In the same vein, I heartily approve of the modern usage of they (Roberta is getting a haircut; they’ll be here in a little while). I also like the call to replace slave with enslaved person. Slave can indeed imply a certain essence, as if it were a status inherent to some people. Enslaved person points up that the slavery is an imposed condition. The distinction matters given how central, sensitive, and urgent the discussion of slavery is in today’s America.

But according to counsel from Brandeis University’s Prevention, Advocacy & Resource Center, or PARC, considerate people must go further: Apparently, we must retire victim, survivor, trigger warning, and African-American too. We must do so, that is, if we seek to ignore some linguistic fundamentals while also engaging in distinctly callow sociological calisthenics. When we are to even “consider” avoiding the word prisoner (try person who was incarcerated) or walk-in (because not all people can walk) and the phrase everything going on right now (I’ll leave you to find out what’s wrong with that one), we are being preached to by people on a quest to change reality through the performative policing of manners.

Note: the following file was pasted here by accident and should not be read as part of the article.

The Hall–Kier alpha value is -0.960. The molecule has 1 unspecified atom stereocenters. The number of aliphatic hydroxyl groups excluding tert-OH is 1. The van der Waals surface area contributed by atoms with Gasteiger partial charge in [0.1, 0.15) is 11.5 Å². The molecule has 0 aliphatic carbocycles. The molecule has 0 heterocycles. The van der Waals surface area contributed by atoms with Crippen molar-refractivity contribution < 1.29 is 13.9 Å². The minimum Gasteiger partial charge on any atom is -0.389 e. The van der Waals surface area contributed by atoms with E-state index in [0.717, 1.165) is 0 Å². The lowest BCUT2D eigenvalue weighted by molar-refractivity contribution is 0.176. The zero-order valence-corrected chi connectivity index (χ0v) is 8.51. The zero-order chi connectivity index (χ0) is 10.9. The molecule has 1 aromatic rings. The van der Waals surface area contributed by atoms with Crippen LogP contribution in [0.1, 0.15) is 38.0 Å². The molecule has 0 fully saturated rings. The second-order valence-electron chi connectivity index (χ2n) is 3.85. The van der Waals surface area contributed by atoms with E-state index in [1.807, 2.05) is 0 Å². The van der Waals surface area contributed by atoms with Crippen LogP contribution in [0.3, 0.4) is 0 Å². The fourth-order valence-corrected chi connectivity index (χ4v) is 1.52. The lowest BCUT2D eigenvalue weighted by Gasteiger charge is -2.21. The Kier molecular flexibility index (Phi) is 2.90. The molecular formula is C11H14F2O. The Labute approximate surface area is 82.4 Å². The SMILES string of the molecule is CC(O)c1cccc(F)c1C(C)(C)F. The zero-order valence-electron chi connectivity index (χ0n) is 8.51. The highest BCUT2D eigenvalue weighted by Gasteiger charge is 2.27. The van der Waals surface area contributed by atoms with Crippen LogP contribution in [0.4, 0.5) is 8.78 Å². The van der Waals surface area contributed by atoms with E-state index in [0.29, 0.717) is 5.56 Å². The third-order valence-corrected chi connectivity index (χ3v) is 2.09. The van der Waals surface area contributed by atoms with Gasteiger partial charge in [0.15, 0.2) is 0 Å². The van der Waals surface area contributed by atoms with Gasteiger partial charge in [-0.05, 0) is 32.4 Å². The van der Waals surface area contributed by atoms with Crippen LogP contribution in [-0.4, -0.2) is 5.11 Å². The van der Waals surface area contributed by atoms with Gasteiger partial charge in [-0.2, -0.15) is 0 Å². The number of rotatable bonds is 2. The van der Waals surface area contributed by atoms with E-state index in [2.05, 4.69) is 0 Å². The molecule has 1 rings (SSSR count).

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The difference between deformation and devoidness

Final panel of this New York Times article:  "What You Can No Longer Say in Hong Kong" (9/4/20), by Jin Wu and Elaine Yu:

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Chinese characters written in Greek letters

From an anonymous correspondent:

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GFHG, SDGM

Hong Kong opponents of PRC / CCP totalitarian rule can read the title of this post.  Many of them can also read this geometric typeface:

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Thought control to detect the misuse of language

[This is a guest post by Mark Metcalf]

Recently read a short story by Chinese sci-fi author Ma Boyong (translated by Ken Liu) entitled "City of Silence" (Jìjìng zhī chéng 寂静之城) — a tale about a highly dystopian future in ("not") China. The story was referenced in an article in Wired.

Haven't been able to find an English translation online, so I got the Kindle version in a compilation – Invisible Planets. A thought-provoking story that describes a State in which the government controls people's thoughts by monitoring all of their communications in order to detect the "misuse" of language. The following excerpts from the book explain how the process evolved. Very disturbing, with echoes from recent history that are even more disturbing.